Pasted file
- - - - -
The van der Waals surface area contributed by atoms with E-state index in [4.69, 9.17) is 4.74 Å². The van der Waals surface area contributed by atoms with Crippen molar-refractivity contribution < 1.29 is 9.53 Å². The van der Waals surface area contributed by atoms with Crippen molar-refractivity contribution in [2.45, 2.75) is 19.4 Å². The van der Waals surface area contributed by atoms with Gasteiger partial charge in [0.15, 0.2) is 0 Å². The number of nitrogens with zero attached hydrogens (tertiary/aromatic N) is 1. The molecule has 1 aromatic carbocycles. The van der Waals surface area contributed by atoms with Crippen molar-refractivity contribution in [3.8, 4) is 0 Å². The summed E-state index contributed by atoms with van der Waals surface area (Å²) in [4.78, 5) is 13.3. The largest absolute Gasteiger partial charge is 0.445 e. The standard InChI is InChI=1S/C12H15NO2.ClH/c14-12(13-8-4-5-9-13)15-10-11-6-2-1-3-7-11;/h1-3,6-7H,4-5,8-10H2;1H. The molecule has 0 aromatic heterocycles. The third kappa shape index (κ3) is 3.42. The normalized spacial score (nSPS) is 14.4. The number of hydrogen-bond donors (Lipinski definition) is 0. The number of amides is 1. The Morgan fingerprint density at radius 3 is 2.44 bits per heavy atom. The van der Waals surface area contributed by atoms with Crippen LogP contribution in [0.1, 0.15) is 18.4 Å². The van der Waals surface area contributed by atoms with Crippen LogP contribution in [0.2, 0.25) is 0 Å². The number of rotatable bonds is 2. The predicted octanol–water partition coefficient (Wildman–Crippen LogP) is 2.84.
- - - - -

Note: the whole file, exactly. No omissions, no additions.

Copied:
The van der Waals surface area contributed by atoms with E-state index in [4.69, 9.17) is 4.74 Å². The van der Waals surface area contributed by atoms with Crippen molar-refractivity contribution < 1.29 is 9.53 Å². The van der Waals surface area contributed by atoms with Crippen molar-refractivity contribution in [2.45, 2.75) is 19.4 Å². The van der Waals surface area contributed by atoms with Gasteiger partial charge in [0.15, 0.2) is 0 Å². The number of nitrogens with zero attached hydrogens (tertiary/aromatic N) is 1. The molecule has 1 aromatic carbocycles. The van der Waals surface area contributed by atoms with Crippen molar-refractivity contribution in [3.8, 4) is 0 Å². The summed E-state index contributed by atoms with van der Waals surface area (Å²) in [4.78, 5) is 13.3. The largest absolute Gasteiger partial charge is 0.445 e. The standard InChI is InChI=1S/C12H15NO2.ClH/c14-12(13-8-4-5-9-13)15-10-11-6-2-1-3-7-11;/h1-3,6-7H,4-5,8-10H2;1H. The molecule has 0 aromatic heterocycles. The third kappa shape index (κ3) is 3.42. The normalized spacial score (nSPS) is 14.4. The number of hydrogen-bond donors (Lipinski definition) is 0. The number of amides is 1. The Morgan fingerprint density at radius 3 is 2.44 bits per heavy atom. The van der Waals surface area contributed by atoms with Crippen LogP contribution in [0.1, 0.15) is 18.4 Å². The van der Waals surface area contributed by atoms with Crippen LogP contribution in [0.2, 0.25) is 0 Å². The number of rotatable bonds is 2. The predicted octanol–water partition coefficient (Wildman–Crippen LogP) is 2.84.